This is the perfect spot to enter your territory. Twitter doesn't actually restrict location to "real" cities, which means you're welcome to enter your entire service area. "Western NC," "The Florida Keys," and "Everywhere" are all fair game.
Character count: 100
Hopefully it goes without saying that you'll want to use this space to promote your own website. Stick the URL here so your new followers know where to find you!
Tips for writing awesome Twitter posts
If you do decide to take the plunge into the Twitterverse, there are a few best practices you can follow to help boost your relationship building. Twitter is infamously known for its 140 character limit, but that has since been doubled to 280 characters. There's more space to work with but you'll still need to find ways to be succinct when connecting with your community. The followings tips can't take the place of genuine engagement, but they will ensure your hard social media work goes a little further.
1. Use images to attract attention & improve engagement
Images and video are hard to resist on any platform, and Twitter is no exception. Use images to grab people's engagement and boost the likelihood that they'll interact with your post. If you have something to say, be sure to include a relevant image to make the tweet pop.
2. Add value to the community with local information, jokes, commentary, & insight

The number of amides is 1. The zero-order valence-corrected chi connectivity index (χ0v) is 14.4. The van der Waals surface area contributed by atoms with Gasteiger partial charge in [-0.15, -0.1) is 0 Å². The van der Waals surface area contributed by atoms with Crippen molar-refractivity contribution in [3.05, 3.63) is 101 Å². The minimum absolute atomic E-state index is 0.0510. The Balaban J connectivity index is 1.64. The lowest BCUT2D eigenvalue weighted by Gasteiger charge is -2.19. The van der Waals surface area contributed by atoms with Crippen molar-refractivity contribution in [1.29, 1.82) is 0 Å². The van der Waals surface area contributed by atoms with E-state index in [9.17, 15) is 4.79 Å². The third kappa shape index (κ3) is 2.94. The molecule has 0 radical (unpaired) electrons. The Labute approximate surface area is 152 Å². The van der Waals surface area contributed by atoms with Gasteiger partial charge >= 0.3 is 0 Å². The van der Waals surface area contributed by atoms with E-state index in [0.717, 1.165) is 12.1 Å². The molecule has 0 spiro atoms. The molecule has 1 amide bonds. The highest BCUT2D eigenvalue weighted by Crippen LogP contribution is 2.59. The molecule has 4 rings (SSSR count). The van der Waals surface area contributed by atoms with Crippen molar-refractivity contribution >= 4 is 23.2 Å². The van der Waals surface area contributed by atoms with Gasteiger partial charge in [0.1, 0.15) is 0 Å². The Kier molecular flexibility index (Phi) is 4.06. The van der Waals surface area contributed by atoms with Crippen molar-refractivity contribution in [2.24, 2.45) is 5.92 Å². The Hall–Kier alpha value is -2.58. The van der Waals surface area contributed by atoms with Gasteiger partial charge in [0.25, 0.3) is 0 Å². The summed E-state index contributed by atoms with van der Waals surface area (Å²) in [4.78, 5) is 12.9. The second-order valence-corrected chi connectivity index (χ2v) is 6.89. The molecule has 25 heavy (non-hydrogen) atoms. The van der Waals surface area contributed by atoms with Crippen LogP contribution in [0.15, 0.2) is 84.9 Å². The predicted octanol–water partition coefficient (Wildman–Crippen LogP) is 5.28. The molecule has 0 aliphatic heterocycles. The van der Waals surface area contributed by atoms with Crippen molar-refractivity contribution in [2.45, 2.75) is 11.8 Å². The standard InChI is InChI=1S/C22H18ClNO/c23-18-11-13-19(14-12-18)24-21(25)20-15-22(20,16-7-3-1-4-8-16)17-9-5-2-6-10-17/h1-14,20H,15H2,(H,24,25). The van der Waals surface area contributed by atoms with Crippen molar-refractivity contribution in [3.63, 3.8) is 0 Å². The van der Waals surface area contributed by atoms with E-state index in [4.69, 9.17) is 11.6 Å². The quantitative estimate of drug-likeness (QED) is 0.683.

The Twitter community is honest in that they'll only follow you if they want to. That means you need to add value to the community in whatever way feels right to you before you can reap the rewards of your Twitter network. Ask not what Twitter can do for you - ask what you can do for Twitter.
3. Take advantage of hashtags
Hashtags are essentially search filters, allowing users to find other posts on topics that interest them. It's great for connecting people at events, but can also be used for networking. In the case of real estate, you'll want to use local hashtags whenever you get the opportunity, like when you're exploring the sites, visiting a favorite restaurant, or commenting on a local news story. Just remember that the hashtags should always be relevant to the individual post.
4. Try to post at the right time
Data on exactly when you should be posting your tweets is all over the place. However, there seems to be a general consensus that tweets are usually most effective after 12 noon. There's a dip around dinner time and then engagement rises again after that. Services like Buffer can help you test a bunch of times and figure out the ones that resonate best with your community.
5. Connect with the right people
Social fun aside, you're here to do business. That means you need to connect with the right people on Twitter. Twitter's Advanced Search allows you to find filter results using words, people, places, and dates. Use this feature regularly to find new people to follow, focusing on individuals located near your city, who have expressed some form of interest in real estate. You can even use If This Then That (IFTTT) to trigger an email alert when new tweets meet that search criteria. How cool is that?
Also be sure to check in on hashtags for local events and trending topics, as these can be a great way to find likeminded people within the community.
Have fun with Twitter
At the end of the day, Twitter is supposed to be fun. It's a network that people use during their spare time to relax, connect, talk, and have a laugh. You can reap these benefits from Twitter, while also mining it for prospective leads, so ensure you're enjoying the process. If not, Facebook may be more your style...